Chandni Chowk in Delhi's old city area was under Income Tax surveillance since a long time for all the unaccounted businesses that goes on in there. These unaccounted businesses create a huge amount of black money, that the IT department went after.
Chandni Chowk in Delhi’s old city area was under Income Tax surveillance since a long time for all the unaccounted businesses that goes on in there. These unaccounted businesses create a huge amount of black money, that the IT department went after. Last week a private vault was raided by the officials, from where cash worth Rs 35 crore was seized mostly in currency notes of Rs 2000.
On Friday, the officials seized another stash of Rs 5 crore from vault owners in that area – some of which they owned up for, while the source of the rest was unknown, reported the Times of India. Till now around 50 lockers have been opened, and nearly a hundred more are to be searched.
All the lockers in the private vault were rented out to the traders in Chandni Chowk, where they used to stash their unaccounted income to avoid mandatory declaration under KYC of the banks.
The IT officials informed, there are several such private vaults across the national capital where the businessmen keep their cash, TOI reported. They were also reportedly gathering information about the owners of the vaults in Chandni Chowk, and those who could be identified have been issued summons, while many of the benami ones are yet to be identified.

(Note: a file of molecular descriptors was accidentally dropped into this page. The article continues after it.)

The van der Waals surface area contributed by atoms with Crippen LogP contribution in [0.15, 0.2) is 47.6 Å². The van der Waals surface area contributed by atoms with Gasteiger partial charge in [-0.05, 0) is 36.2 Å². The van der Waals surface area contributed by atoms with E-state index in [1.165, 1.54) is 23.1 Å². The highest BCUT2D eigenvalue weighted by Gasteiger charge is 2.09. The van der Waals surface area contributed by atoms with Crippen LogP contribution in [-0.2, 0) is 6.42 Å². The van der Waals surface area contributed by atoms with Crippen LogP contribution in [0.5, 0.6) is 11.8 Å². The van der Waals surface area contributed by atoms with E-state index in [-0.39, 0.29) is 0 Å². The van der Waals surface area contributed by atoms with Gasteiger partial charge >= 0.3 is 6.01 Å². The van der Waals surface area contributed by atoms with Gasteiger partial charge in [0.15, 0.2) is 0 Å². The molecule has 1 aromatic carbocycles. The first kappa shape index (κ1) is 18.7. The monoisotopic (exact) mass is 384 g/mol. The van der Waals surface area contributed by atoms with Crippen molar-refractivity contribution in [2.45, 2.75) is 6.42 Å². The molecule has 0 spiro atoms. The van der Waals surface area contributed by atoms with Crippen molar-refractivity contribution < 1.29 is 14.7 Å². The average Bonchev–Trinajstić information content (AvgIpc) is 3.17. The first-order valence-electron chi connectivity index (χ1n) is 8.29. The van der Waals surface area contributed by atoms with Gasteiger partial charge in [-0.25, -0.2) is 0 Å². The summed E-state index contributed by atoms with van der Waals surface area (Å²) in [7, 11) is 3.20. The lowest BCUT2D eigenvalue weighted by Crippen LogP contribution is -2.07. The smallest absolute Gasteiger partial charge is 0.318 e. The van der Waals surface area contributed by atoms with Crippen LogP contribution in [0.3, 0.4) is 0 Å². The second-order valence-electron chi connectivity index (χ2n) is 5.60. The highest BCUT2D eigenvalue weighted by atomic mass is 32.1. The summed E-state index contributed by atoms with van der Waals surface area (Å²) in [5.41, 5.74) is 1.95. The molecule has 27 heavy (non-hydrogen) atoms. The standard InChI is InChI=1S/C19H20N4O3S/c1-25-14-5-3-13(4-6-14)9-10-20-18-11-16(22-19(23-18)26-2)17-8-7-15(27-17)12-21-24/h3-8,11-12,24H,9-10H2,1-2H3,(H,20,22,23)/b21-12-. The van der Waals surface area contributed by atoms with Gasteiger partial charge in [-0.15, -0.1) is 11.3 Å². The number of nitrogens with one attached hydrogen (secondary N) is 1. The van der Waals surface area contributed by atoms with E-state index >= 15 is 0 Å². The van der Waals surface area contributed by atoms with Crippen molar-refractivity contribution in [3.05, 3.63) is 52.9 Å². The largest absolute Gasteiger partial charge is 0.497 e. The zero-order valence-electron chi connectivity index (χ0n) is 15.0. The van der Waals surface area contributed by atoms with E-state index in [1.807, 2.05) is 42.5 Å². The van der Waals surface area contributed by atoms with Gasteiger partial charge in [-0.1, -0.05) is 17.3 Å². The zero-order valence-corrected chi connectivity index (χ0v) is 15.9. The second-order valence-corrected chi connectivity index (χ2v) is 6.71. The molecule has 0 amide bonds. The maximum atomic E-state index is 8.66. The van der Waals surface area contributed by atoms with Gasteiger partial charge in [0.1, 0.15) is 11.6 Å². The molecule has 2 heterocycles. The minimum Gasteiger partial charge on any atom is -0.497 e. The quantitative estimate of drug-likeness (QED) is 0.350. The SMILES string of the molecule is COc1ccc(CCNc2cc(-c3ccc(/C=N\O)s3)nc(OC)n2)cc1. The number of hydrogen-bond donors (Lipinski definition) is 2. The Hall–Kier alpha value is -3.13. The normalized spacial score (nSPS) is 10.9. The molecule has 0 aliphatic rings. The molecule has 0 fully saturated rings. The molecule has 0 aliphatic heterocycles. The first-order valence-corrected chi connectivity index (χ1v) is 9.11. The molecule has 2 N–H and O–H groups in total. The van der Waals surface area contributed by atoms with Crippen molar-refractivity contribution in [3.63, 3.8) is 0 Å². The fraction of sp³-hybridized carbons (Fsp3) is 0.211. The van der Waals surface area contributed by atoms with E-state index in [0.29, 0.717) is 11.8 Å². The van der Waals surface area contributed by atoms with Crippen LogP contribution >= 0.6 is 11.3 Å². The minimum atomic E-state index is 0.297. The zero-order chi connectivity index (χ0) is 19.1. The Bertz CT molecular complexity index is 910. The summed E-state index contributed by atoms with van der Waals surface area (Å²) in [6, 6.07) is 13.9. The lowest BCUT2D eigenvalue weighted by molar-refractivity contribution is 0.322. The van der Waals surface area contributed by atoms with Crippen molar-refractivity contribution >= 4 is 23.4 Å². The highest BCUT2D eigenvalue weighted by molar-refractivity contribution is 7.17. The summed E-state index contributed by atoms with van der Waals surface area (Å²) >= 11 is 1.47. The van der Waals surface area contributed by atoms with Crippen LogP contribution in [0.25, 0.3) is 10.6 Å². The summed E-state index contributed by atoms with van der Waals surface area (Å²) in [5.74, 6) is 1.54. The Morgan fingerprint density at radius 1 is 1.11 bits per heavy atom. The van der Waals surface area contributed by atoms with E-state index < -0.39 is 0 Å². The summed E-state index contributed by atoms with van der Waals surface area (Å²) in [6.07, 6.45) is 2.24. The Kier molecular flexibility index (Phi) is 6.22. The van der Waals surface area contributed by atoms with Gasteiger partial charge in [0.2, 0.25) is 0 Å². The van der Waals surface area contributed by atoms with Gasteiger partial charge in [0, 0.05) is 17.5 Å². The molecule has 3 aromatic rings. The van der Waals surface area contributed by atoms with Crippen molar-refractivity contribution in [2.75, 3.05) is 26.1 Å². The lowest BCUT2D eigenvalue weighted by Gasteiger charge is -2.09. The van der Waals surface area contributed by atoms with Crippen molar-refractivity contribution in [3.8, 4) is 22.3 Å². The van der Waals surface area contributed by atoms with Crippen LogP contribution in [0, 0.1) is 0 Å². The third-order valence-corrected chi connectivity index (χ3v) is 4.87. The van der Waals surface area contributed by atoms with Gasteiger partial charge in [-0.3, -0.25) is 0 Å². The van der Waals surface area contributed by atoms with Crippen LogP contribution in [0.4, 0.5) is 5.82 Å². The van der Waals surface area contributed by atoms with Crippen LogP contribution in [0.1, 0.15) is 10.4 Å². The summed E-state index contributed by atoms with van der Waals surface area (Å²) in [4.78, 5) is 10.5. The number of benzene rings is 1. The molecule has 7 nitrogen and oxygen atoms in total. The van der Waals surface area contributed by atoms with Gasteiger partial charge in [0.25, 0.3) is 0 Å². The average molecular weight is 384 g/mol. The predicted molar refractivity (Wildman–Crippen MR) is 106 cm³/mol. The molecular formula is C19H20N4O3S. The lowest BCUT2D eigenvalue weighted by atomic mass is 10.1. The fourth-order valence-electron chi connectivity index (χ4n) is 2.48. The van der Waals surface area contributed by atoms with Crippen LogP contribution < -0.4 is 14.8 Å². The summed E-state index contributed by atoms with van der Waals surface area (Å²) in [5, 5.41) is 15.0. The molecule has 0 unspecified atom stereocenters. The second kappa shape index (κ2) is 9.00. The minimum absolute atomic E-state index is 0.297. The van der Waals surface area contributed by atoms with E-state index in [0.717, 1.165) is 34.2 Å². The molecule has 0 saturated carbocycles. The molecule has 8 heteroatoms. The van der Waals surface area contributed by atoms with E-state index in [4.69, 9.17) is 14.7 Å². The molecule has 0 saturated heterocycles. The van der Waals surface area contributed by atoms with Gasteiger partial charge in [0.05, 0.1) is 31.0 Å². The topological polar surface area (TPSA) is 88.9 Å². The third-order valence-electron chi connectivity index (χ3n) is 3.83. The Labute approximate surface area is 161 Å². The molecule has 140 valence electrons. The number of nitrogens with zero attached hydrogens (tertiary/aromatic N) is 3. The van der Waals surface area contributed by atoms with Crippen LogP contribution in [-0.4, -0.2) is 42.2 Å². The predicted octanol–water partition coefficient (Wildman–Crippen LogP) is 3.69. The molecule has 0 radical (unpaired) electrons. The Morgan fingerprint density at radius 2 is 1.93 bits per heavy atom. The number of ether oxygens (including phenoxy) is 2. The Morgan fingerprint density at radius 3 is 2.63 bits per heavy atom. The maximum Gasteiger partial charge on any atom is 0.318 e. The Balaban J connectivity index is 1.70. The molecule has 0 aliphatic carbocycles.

Earlier in January this year, the IT department seized around Rs 85 crore in cash and jewellery from South Extension of Delhi. Much later an investigation revealed that the lockers were operated by businessmen, liquor mafias and builders. These private vaults have become more and more popular for generating black money, as they offer the secrecy that no commercial banks would. There are no regulators of these vaults, they do not even have any reporting mechanism – moreover lack of CCTV and other facilities, it becomes even more hard to determine the operators.
The CBDT had also approached the finance ministry to come up with a clear set of rules and regulations for such private lockers, as they adhere to very little KYC norms. The probe in the vault in South Extension earlier this year revealed that there were more than 100 lockers, which were rented out at an annual rate of at least Rs 1.5 lakhs, while a bank locker usually costs around Rs 1000 per annum.